I could gush about the stunning new scenic design Cory Rodeheaver pulled off, the joy of working with lighting designer Kevin Gawley again, the adventure that was putting the new show together in a very, very limited amount of time, the phenomenal IATSE crew I LOVED working alongside of and bantering with again, or the amazing feeling when the show came together and every sold out, encouraging, enthusiastic audience applauded, gasped, and cheered.
But instead, so much of what I walked away with had to do with spending a week in the city I still call home.
Walking back into Krannert after 6 months away was weird. Falling back into old patterns and paths like no time had passed was even weirder. The week was filled with double takes, yells of my name down the long Level 2 hallway, and so many hugs I lost count. Coffee dates, dinners, Merry Ann's pancakes, late-night karaoke, and even a trip to the grad colloquium class had me both overwhelmed and greatly missing my time in that building. And yet....
While sitting in Steak 'n Shake late one night with a dear accompanist friend, discussing the last few months, sharing thoughts on news and world events, and bantering about pretty much everything, I had to take a moment to realize just how incredibly grateful I am for all of it. That I have an army of talented, passionate, soon-to-be professionals in the arts as my people. That so many of those who are dearest to me are also blindingly talented musicians, performers, designers, and technicians who are about to change the world. That already I'm finding constant connections between the people I'm working with and those I've worked with before. And that soon, I'll be hard pressed to work somewhere without knowing at least one person in the company. There aren't words for how exciting that is.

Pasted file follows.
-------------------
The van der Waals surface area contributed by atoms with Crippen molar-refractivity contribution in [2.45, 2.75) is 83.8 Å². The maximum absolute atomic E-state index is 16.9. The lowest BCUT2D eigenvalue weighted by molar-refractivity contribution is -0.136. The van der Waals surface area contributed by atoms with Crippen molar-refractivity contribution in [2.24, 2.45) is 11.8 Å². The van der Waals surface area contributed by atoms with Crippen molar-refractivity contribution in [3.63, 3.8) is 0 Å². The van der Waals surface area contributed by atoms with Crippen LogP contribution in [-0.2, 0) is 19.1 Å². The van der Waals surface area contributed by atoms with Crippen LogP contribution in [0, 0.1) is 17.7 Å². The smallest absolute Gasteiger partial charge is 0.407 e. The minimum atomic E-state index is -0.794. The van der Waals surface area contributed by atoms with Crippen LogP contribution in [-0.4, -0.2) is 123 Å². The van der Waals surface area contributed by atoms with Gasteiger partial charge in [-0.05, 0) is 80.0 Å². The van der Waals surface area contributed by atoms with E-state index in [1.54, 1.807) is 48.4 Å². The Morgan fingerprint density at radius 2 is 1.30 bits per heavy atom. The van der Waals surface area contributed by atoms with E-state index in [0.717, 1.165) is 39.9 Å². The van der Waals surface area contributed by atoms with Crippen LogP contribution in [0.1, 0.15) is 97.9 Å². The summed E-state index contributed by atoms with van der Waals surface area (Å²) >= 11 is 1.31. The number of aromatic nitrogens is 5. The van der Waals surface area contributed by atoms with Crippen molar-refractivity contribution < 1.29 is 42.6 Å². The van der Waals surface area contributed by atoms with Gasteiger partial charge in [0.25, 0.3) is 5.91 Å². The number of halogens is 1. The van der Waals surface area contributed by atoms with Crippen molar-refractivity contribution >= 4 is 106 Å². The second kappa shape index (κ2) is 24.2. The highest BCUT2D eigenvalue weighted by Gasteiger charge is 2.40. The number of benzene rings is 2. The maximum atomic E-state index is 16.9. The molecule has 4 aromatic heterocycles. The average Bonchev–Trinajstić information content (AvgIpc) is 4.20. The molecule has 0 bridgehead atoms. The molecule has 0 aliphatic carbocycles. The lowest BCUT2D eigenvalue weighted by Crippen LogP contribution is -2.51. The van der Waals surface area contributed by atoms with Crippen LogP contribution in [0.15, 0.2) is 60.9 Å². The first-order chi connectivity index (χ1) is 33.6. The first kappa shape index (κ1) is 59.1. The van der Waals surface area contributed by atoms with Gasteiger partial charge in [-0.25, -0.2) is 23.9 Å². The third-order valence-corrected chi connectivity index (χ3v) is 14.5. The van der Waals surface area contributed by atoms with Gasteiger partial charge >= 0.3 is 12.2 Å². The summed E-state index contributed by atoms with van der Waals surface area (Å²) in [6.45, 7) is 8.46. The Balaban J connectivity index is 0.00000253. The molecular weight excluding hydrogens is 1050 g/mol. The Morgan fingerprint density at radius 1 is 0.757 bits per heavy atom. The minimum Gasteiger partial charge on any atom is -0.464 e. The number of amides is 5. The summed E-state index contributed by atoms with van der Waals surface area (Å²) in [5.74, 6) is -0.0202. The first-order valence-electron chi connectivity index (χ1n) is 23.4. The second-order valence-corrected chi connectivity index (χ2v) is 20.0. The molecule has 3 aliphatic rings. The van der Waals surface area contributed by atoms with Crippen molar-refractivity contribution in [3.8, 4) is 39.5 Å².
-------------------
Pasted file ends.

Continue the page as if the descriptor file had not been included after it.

The Oh-So Improved:
By the end of the week, as full as my heart was from seeing and working with so many wonderful people, it was really great to leave again. Throughout the week, I discovered that countless aspects of the job and even personal interactions were easier. After 2 shows at Minnesota Opera (which I've lovingly been referring to as opera bootcamp), the music of The Nutcracker came eons easier. Feeling the show, understanding the ebb and flow of the cues, and anticipating our Maestro's conducting style all became things I didn't need to think about (which was great as there were TONS of other new aspects demanding my attention). Even communicating with our designers about lighting and projection placement was easier and more efficient (it's amazing what happens when you start hearing music in a different way).
Add in how easy and enjoyable it was to talk with my former professors and mentors throughout the week about what I've been up to, as well as getting pulled into a class to review current students' portfolios as a professional, and my mind is still spinning a bit at how much has changed - how much I've grown - in such a short period of time.
The morals being: I am so grateful for the opportunity to go back, work with this amazing company, and conquer the The Nutcracker once again. I am equally grateful to return to MNOp, begin prepping Rusalka, and look toward the next 4 shows (3 operas and a cabaret). But more than anything, I'm grateful for my peers - the people I got to know through grad school, and get to spend the rest of my career chasing around the globe.
As one of the wonderful MNOp shop guys said to me during Magic Flute rehearsal one day, it really is quite the silly way to make a living. And I wouldn't have it any other way.